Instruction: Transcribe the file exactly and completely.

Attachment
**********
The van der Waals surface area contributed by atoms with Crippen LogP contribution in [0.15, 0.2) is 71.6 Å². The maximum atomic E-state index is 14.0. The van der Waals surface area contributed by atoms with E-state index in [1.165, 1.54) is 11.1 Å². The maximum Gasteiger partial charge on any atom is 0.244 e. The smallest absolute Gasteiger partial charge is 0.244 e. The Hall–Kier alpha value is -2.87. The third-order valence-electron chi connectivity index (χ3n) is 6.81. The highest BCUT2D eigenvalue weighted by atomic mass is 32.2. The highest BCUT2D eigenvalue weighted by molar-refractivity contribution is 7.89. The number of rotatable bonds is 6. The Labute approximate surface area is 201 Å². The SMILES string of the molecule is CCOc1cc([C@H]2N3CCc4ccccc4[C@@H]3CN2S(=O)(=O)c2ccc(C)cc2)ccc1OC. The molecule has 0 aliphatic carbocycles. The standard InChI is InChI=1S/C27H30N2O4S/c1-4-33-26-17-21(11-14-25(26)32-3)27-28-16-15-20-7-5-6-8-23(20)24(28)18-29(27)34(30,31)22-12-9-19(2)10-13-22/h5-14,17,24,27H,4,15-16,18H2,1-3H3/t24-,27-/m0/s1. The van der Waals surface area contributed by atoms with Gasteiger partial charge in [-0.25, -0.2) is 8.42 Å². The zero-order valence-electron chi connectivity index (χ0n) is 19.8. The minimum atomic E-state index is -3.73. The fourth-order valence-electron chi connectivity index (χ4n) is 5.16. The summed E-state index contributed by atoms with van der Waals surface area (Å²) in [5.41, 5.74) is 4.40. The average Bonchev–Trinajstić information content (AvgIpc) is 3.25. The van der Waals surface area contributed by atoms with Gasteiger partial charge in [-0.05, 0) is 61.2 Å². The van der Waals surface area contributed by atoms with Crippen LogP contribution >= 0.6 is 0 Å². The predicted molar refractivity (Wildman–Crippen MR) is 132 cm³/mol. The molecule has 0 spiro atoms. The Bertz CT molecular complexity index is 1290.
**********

The van der Waals surface area contributed by atoms with Crippen LogP contribution in [0.15, 0.2) is 71.6 Å². The maximum atomic E-state index is 14.0. The van der Waals surface area contributed by atoms with E-state index in [1.165, 1.54) is 11.1 Å². The maximum Gasteiger partial charge on any atom is 0.244 e. The smallest absolute Gasteiger partial charge is 0.244 e. The Hall–Kier alpha value is -2.87. The third-order valence-electron chi connectivity index (χ3n) is 6.81. The highest BCUT2D eigenvalue weighted by atomic mass is 32.2. The highest BCUT2D eigenvalue weighted by molar-refractivity contribution is 7.89. The number of rotatable bonds is 6. The Labute approximate surface area is 201 Å². The SMILES string of the molecule is CCOc1cc([C@H]2N3CCc4ccccc4[C@@H]3CN2S(=O)(=O)c2ccc(C)cc2)ccc1OC. The molecule has 0 aliphatic carbocycles. The standard InChI is InChI=1S/C27H30N2O4S/c1-4-33-26-17-21(11-14-25(26)32-3)27-28-16-15-20-7-5-6-8-23(20)24(28)18-29(27)34(30,31)22-12-9-19(2)10-13-22/h5-14,17,24,27H,4,15-16,18H2,1-3H3/t24-,27-/m0/s1. The van der Waals surface area contributed by atoms with Gasteiger partial charge in [-0.25, -0.2) is 8.42 Å². The zero-order valence-electron chi connectivity index (χ0n) is 19.8. The minimum atomic E-state index is -3.73. The fourth-order valence-electron chi connectivity index (χ4n) is 5.16. The summed E-state index contributed by atoms with van der Waals surface area (Å²) in [5.41, 5.74) is 4.40. The average Bonchev–Trinajstić information content (AvgIpc) is 3.25. The van der Waals surface area contributed by atoms with Gasteiger partial charge in [-0.05, 0) is 61.2 Å². The van der Waals surface area contributed by atoms with Crippen LogP contribution >= 0.6 is 0 Å². The predicted molar refractivity (Wildman–Crippen MR) is 132 cm³/mol. The molecule has 0 spiro atoms. The Bertz CT molecular complexity index is 1290.